Barack Obama announced last week  that his campaign raised more that $150 million in September — so much, that they’re considering passing some of these goodies along to Democratic Party committees to try to help grow the party’s majority in Congress.

What is most compelling about this number is the fact that it didn’t come from a few donors with deep pockets. No, Obama’s campaign tapped into the pulse of first-time voters, and motivated them to donate in relatively small amounts through Web ads and e-mail appeals. That’s the ultimate example of building a successful virtual community — engaging your audience and putting them to work for you, with a tremendous impact on the bottom line.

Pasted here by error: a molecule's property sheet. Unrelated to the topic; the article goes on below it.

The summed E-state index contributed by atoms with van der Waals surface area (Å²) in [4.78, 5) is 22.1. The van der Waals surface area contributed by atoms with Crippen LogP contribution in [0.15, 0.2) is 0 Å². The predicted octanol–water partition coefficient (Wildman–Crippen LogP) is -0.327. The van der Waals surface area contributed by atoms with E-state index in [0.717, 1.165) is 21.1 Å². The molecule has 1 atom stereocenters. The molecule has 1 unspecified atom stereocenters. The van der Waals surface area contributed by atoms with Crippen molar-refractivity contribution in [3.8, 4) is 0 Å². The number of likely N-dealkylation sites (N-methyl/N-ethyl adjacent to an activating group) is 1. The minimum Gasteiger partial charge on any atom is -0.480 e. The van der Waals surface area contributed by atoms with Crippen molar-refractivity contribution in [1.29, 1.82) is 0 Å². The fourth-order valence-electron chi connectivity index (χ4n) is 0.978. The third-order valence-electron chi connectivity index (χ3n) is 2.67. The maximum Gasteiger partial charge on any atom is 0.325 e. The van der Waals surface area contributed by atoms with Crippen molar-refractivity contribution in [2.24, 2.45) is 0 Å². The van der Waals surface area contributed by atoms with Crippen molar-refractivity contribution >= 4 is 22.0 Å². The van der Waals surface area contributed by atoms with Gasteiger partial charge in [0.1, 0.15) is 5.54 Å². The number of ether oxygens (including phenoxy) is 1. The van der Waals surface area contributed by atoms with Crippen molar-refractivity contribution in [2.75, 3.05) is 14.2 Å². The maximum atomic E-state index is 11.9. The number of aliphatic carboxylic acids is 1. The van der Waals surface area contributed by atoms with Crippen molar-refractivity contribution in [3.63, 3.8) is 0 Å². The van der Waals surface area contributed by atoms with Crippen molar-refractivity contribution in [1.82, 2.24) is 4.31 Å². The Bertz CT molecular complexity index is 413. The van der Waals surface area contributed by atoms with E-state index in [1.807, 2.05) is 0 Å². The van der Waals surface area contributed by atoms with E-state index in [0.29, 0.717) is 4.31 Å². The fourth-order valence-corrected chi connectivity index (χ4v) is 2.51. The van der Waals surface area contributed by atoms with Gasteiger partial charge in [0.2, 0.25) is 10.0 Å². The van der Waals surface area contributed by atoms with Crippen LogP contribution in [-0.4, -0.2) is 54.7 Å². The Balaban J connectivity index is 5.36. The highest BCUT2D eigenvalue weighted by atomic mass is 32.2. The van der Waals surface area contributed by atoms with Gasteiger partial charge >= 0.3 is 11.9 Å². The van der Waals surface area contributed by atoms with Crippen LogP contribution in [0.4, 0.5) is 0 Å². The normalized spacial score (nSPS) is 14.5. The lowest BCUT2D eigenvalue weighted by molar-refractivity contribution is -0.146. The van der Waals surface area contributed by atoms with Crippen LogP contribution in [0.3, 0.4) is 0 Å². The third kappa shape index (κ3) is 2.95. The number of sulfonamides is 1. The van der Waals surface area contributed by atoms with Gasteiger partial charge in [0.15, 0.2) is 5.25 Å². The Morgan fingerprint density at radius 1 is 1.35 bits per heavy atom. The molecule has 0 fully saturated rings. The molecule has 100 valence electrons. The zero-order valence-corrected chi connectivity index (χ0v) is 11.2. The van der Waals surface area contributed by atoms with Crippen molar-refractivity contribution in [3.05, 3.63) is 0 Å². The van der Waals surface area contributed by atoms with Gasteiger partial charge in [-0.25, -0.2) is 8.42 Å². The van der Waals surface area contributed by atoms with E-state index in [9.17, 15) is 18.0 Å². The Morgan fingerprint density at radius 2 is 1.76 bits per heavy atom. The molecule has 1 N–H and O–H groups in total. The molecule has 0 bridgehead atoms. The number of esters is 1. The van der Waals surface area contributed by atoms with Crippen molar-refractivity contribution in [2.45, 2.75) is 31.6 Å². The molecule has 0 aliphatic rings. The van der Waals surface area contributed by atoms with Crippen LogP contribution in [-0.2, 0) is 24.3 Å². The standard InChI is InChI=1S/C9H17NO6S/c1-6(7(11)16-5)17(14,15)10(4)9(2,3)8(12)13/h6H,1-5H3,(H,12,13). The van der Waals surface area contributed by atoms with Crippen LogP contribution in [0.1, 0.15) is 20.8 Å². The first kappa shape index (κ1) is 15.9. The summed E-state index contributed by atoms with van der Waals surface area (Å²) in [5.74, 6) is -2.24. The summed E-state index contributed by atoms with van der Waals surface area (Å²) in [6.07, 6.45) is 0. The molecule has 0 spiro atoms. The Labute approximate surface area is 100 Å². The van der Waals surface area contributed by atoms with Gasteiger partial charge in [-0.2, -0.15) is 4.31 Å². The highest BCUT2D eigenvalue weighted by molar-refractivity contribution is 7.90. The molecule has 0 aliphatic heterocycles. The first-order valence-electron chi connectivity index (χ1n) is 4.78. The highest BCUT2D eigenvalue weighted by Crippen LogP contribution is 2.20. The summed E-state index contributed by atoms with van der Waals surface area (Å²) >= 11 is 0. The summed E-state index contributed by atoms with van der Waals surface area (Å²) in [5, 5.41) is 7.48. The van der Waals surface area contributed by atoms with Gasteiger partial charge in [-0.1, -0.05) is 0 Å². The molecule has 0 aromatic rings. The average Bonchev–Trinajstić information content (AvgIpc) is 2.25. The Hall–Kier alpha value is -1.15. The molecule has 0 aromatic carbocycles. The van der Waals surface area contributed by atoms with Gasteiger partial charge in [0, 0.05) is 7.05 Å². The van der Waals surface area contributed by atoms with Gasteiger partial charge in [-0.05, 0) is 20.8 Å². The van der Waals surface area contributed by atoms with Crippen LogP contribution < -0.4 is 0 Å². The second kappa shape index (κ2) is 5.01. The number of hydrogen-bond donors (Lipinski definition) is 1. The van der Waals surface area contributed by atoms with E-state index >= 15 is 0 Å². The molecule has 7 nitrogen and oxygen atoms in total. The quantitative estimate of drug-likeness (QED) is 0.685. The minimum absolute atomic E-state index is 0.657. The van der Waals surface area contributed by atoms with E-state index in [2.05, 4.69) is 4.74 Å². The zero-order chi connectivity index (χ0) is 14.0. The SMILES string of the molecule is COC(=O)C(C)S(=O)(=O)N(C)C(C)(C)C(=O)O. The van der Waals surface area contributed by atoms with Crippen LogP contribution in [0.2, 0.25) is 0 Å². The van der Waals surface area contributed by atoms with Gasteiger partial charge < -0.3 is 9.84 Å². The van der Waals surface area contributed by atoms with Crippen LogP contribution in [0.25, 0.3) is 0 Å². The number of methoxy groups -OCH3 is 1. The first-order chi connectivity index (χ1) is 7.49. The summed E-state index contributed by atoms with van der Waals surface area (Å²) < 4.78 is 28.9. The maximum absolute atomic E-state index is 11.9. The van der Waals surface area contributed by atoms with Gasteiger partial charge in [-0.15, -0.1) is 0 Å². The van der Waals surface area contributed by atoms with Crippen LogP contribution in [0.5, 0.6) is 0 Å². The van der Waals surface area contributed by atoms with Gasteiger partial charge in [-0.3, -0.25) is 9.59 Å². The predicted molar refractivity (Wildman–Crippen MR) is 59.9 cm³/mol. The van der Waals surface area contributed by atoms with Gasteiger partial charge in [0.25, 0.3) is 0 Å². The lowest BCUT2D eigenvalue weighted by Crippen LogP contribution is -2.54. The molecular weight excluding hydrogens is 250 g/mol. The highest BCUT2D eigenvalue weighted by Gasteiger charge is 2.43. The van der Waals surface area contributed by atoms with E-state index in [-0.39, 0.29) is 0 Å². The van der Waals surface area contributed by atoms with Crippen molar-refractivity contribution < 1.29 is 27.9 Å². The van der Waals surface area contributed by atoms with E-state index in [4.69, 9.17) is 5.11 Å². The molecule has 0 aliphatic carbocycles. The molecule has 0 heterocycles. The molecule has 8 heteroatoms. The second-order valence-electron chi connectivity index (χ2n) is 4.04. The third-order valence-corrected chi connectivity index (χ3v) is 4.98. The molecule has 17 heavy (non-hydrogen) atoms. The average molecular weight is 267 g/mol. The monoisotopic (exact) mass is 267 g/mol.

There’s a huge lesson in this for public relations practitioners as we grapple with the worst economy some of us have ever seen. Now, more than ever, we have to justify our existence to marketing and management. There is no better way to do that than by demonstrating the value you bring to your organization, which means if you’re not already doing it, you need to start figuring out your measurement program. And, yes, it needs to incorporate more than “impressions” and “ad value.”

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